Improve Your Patient Experience

 

Reports and Dashboards

For Patient Experience survey results to have meaning and stimulate improvement to the program, they should be presented to clinicians and staff in a consumable manner. I2C can implement interactive dashboards as part of your Quality Improvement program to allow knowledge derived from the patient experience to be used for program improvement.

dashboard.jpg

My Cancer Guide

I2C has partnered with Jack Digital Productions’ My Cancer GuideTM (MCG) as the core infrastructure and knowledge management tool in its patient experience improvement system. MCG is a clinically integrated communication, education and survivorship tool that supports providers and engages patients as partners in care.

Patient engagement is a core principle of successful person-centered care.  Moreover, patient engagement enhances control and reduces costs by optimizing the time busy healthcare professionals spend with patients and their families. Patients perceive improvements in their quality of care when they are able to participate in and self-manage important aspects of their treatment and positively impact their quality of life. Engaged patients allow health care organizations to benefit from higher efficiency and increased throughput and capacity.

My Cancer Guide™ is the person-centered, virtual navigation and patient empowerment infrastructure that facilitates active and effective patient engagement in their care and while optimizing their relationship and communication with their healthcare team.

 

For Patients….

The results of a research study demonstrated that My Cancer Guide[1]:

Significantly enhanced:

  • Patients’ cancer knowledge
  • Patient’s autonomy with their care
  • Overall satisfaction with cancer information and care received
  • Patient empowerment

Reduced:

  • Patient distress
  • Fears
  • Anxiety
     

For Oncology Health Care Providers….

In a research study[2], health care providers viewed My Cancer Guide as a positive complement to existing educational and support activities, with key benefits including:

  • Highly accessible, comprehensive, high quality cancer information and support
  • A means to further enhance patient-provider communication and trust
  • A significant tool to enable more effective patient-family communication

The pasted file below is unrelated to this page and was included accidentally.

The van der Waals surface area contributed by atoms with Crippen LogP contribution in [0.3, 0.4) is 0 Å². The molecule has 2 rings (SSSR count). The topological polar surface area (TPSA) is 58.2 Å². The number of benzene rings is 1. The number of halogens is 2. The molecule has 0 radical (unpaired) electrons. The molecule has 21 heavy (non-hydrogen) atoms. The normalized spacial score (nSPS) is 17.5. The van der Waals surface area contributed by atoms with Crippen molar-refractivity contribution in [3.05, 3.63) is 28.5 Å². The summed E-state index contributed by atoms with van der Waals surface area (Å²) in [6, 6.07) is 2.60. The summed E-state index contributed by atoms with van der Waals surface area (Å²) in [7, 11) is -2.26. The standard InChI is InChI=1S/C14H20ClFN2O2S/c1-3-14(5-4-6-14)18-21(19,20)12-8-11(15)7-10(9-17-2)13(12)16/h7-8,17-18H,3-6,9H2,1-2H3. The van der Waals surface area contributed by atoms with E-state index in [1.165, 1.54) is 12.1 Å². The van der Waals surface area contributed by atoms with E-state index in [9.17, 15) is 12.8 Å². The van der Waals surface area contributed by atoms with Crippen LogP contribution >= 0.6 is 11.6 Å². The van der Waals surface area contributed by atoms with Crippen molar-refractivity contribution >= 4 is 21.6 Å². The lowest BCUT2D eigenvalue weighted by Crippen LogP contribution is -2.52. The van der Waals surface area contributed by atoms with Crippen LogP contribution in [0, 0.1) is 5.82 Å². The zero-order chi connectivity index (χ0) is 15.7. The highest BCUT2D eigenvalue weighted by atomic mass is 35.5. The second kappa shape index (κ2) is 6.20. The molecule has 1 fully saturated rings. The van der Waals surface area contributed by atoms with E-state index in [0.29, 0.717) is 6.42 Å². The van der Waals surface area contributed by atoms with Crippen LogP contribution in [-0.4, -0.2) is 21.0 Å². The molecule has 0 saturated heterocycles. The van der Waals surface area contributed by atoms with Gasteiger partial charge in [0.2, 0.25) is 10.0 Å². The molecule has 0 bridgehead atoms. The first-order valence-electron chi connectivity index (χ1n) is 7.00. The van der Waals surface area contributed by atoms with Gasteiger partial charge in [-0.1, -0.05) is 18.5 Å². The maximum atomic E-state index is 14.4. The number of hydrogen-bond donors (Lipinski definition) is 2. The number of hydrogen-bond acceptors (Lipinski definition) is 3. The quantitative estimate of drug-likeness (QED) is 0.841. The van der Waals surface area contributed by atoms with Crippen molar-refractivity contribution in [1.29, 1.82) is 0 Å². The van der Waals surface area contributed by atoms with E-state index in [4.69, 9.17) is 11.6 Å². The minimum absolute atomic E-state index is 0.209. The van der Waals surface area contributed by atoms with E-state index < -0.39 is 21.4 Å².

Today, patients expect on-demand, high-quality information as part of their care and post-care experiences, including survivorship. My Cancer Guide fulfills this need and is the ideal support for health care organizations wishing to engage patients in person-centered care. In fact, a study[1] with patients showed an average total time spent using My Cancer Guide was 1 hour, and that patients typically discussed the information with their families and not with their physicians.

  • My Cancer Guide allows your oncology teams to become more efficient and focus on the care and support your patients need

My Cancer Guide has a robust usage tracking system built into its infrastructure. This system enables centres and researchers to monitor patient uptake of the tool and track its usage. This helps facilitate implementation, future updates and development of the tool.

My Cancer Guide’s platform can be used for ongoing studies on disease information uptake and navigational needs. In addition to collecting real-time usage data and feedback, optional custom surveys can be integrated for use by researchers.


For me, this diagnosis was and is quite a traumatic experience. This guide (OIN) helped me to overcome many of my fears and concerns. In my opinion this is a very commendable program.
— Melanoma Patient
Amazing. I am learning a lot. I wish I had this before my operation. Everybody should have access to that site after finding out that (they) have colon cancer.
— Colorectal Patient
….I had gone on the internet before my surgery in an attempt to learn how to read the Pathology Report, but did not get full understanding of that until studying this section of your Patient Guide
— Colorectal Patient

 

[1] http://www.partnershipagainstcancer.ca/wp-content/uploads/Virtual-Navigation-In-Cancer-A-Pilot-Study.pdf

[2] Haase, K.R. and Loiselle, C.G. (2012). Oncology team members’ perceptions of a virtual navigation tool for cancer patients. International Journal of Medical Informatics, 81(6), 395-403.

[3] http://www.partnershipagainstcancer.ca/wp-content/uploads/Virtual-Navigation-In-Cancer-A-Pilot-Study.pdf